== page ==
Randomisation was performed on median day 9 in both study arms, followed by significantly more LPs in the LT group (P<0.001). The first intervention after randomisation was performed median day 1.0 in the LT compared with median day 6 in the HT group (P<0.001). Subsequent insertion of a VR was also more often performed in the LT group (62% early group; 43% HT group; P<0.05). Insertion was performed at median day 6 following randomisation in the LT group, compared with day 10 in the HT group (P<0.001). VR dysfunction occurred in 5/40 (12.5%) of the LT group vs 6/27 (22%) in the HT group. Median maximum VI measurements (mm over p97) were 2.7 mm in the LT group compared with 4.0 mm in the HT group (P<0.001). Median maximum measurements of the AHW (mm over 6 mm) were 3.0 mm in the LT and 5.0 mm in the HT group (P<0.001) (figure 4).

    Figure 4

    Median maximum ventricular measurements, including ventricular index in mm above the +2 SD line on the Y-axis on the left (panel A) and anterior horn width (AHW) in mm above the 6 mm line on the Y-axis on the right (panel B), for the infants in the low (LT) and the high threshold (HT) group depicted on the X-axis. Median maximum ventricular index measurements (mm >2SD) were 2.8 mm in the early group compared with 4.2 mm in the later intervention group (P<0.001). Median maximum measurements of the anterior horn width (mm >6 mm) were 3.0 mm in the early and 5.0 mm in the later intervention group (P<0.001).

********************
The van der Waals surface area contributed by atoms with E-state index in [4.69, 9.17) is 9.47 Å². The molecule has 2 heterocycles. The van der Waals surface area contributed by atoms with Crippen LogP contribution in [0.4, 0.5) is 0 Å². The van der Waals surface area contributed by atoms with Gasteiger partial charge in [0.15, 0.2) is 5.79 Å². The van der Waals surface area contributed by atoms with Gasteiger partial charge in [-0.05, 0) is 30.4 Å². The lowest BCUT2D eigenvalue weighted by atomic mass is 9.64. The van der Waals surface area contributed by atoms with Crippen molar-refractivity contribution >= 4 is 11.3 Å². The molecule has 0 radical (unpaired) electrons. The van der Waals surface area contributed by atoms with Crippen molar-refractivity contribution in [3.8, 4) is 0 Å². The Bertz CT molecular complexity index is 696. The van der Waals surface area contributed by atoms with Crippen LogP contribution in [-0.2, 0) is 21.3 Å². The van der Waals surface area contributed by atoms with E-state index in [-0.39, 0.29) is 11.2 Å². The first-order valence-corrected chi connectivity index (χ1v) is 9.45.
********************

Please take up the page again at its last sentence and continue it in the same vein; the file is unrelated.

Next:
Violation of the protocol

    In the LT group, the first LP was performed too early in two infants, when the VI was still on p97 but without upward progression. In another two infants, the VI was never reduced <p97 and several measurements were over p97+4 mm (see online supplementary figure).

    Supplementary file 1

    In the HT group, the first LP was performed before the VI had crossed the p97+4 mm line in three infants. No LP was performed >p97+4 mm in two infants as they were too unstable and both subsequently died. Randomisation too early occurred, when the VI was on, but had not yet crossed, the p97 line and without progression of the PHVD. In two infants, the VI was never reduced <p97 and several measurements remained >p97+4 mm.